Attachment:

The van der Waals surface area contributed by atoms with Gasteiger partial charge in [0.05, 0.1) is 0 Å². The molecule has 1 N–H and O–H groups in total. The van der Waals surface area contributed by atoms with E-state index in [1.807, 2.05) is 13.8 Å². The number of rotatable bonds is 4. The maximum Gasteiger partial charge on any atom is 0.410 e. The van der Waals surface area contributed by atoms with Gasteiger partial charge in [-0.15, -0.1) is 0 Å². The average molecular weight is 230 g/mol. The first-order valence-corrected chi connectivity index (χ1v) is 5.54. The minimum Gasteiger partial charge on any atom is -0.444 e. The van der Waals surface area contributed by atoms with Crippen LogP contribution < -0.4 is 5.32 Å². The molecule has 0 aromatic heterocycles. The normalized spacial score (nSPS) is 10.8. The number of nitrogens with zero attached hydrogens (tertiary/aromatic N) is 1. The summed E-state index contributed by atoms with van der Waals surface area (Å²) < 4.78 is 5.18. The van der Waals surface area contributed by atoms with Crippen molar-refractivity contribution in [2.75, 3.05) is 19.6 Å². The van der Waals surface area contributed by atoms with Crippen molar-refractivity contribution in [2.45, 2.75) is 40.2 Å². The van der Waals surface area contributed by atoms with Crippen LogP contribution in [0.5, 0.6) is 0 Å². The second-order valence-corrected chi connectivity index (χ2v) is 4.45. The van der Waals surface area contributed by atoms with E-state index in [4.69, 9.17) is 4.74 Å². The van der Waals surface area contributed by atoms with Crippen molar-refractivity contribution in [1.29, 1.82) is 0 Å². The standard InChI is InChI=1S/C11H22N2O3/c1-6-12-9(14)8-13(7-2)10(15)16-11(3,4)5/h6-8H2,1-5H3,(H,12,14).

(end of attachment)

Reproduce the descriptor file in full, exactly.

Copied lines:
The van der Waals surface area contributed by atoms with Gasteiger partial charge in [0.05, 0.1) is 0 Å². The molecule has 1 N–H and O–H groups in total. The van der Waals surface area contributed by atoms with E-state index in [1.807, 2.05) is 13.8 Å². The number of rotatable bonds is 4. The maximum Gasteiger partial charge on any atom is 0.410 e. The van der Waals surface area contributed by atoms with Gasteiger partial charge in [-0.15, -0.1) is 0 Å². The average molecular weight is 230 g/mol. The first-order valence-corrected chi connectivity index (χ1v) is 5.54. The minimum Gasteiger partial charge on any atom is -0.444 e. The van der Waals surface area contributed by atoms with Crippen LogP contribution < -0.4 is 5.32 Å². The molecule has 0 aromatic heterocycles. The normalized spacial score (nSPS) is 10.8. The number of nitrogens with zero attached hydrogens (tertiary/aromatic N) is 1. The summed E-state index contributed by atoms with van der Waals surface area (Å²) < 4.78 is 5.18. The van der Waals surface area contributed by atoms with Crippen molar-refractivity contribution in [2.75, 3.05) is 19.6 Å². The van der Waals surface area contributed by atoms with Crippen molar-refractivity contribution in [2.45, 2.75) is 40.2 Å². The van der Waals surface area contributed by atoms with Crippen LogP contribution in [0.5, 0.6) is 0 Å². The second-order valence-corrected chi connectivity index (χ2v) is 4.45. The van der Waals surface area contributed by atoms with E-state index in [4.69, 9.17) is 4.74 Å². The van der Waals surface area contributed by atoms with Crippen molar-refractivity contribution in [1.29, 1.82) is 0 Å². The standard InChI is InChI=1S/C11H22N2O3/c1-6-12-9(14)8-13(7-2)10(15)16-11(3,4)5/h6-8H2,1-5H3,(H,12,14).